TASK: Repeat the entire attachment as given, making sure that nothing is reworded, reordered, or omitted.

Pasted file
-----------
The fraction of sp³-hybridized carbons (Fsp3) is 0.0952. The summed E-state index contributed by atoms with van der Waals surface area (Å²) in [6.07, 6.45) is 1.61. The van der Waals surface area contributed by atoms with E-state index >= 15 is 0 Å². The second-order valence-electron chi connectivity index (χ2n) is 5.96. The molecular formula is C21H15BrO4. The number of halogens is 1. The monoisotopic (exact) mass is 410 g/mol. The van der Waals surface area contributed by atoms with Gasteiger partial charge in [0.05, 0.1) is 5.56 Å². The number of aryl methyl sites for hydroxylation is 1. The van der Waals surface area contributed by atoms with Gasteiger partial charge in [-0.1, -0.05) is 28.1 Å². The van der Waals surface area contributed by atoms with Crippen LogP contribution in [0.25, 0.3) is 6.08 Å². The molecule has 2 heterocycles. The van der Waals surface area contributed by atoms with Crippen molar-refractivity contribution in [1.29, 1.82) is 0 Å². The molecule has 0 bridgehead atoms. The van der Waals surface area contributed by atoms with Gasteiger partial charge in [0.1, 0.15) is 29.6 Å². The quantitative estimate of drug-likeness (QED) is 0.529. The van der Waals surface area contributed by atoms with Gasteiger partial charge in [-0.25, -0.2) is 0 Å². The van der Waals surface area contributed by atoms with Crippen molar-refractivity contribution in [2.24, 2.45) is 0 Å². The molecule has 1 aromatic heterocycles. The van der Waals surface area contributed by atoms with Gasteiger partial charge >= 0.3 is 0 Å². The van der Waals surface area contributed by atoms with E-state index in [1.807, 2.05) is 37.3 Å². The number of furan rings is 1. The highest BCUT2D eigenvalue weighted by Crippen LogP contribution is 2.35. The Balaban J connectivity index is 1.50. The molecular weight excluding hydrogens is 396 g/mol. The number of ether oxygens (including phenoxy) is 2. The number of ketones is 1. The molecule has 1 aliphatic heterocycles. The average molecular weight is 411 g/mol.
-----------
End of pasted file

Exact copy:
The fraction of sp³-hybridized carbons (Fsp3) is 0.0952. The summed E-state index contributed by atoms with van der Waals surface area (Å²) in [6.07, 6.45) is 1.61. The van der Waals surface area contributed by atoms with E-state index >= 15 is 0 Å². The second-order valence-electron chi connectivity index (χ2n) is 5.96. The molecular formula is C21H15BrO4. The number of halogens is 1. The monoisotopic (exact) mass is 410 g/mol. The van der Waals surface area contributed by atoms with Gasteiger partial charge in [0.05, 0.1) is 5.56 Å². The number of aryl methyl sites for hydroxylation is 1. The van der Waals surface area contributed by atoms with Gasteiger partial charge in [-0.1, -0.05) is 28.1 Å². The van der Waals surface area contributed by atoms with Crippen LogP contribution in [0.25, 0.3) is 6.08 Å². The molecule has 2 heterocycles. The van der Waals surface area contributed by atoms with Crippen molar-refractivity contribution in [1.29, 1.82) is 0 Å². The molecule has 0 bridgehead atoms. The van der Waals surface area contributed by atoms with Gasteiger partial charge in [0.1, 0.15) is 29.6 Å². The quantitative estimate of drug-likeness (QED) is 0.529. The van der Waals surface area contributed by atoms with Gasteiger partial charge in [-0.25, -0.2) is 0 Å². The van der Waals surface area contributed by atoms with Crippen molar-refractivity contribution in [2.24, 2.45) is 0 Å². The molecule has 1 aromatic heterocycles. The van der Waals surface area contributed by atoms with Gasteiger partial charge >= 0.3 is 0 Å². The van der Waals surface area contributed by atoms with E-state index in [1.807, 2.05) is 37.3 Å². The number of furan rings is 1. The highest BCUT2D eigenvalue weighted by Crippen LogP contribution is 2.35. The Balaban J connectivity index is 1.50. The molecular weight excluding hydrogens is 396 g/mol. The number of ether oxygens (including phenoxy) is 2. The number of ketones is 1. The molecule has 1 aliphatic heterocycles. The average molecular weight is 411 g/mol.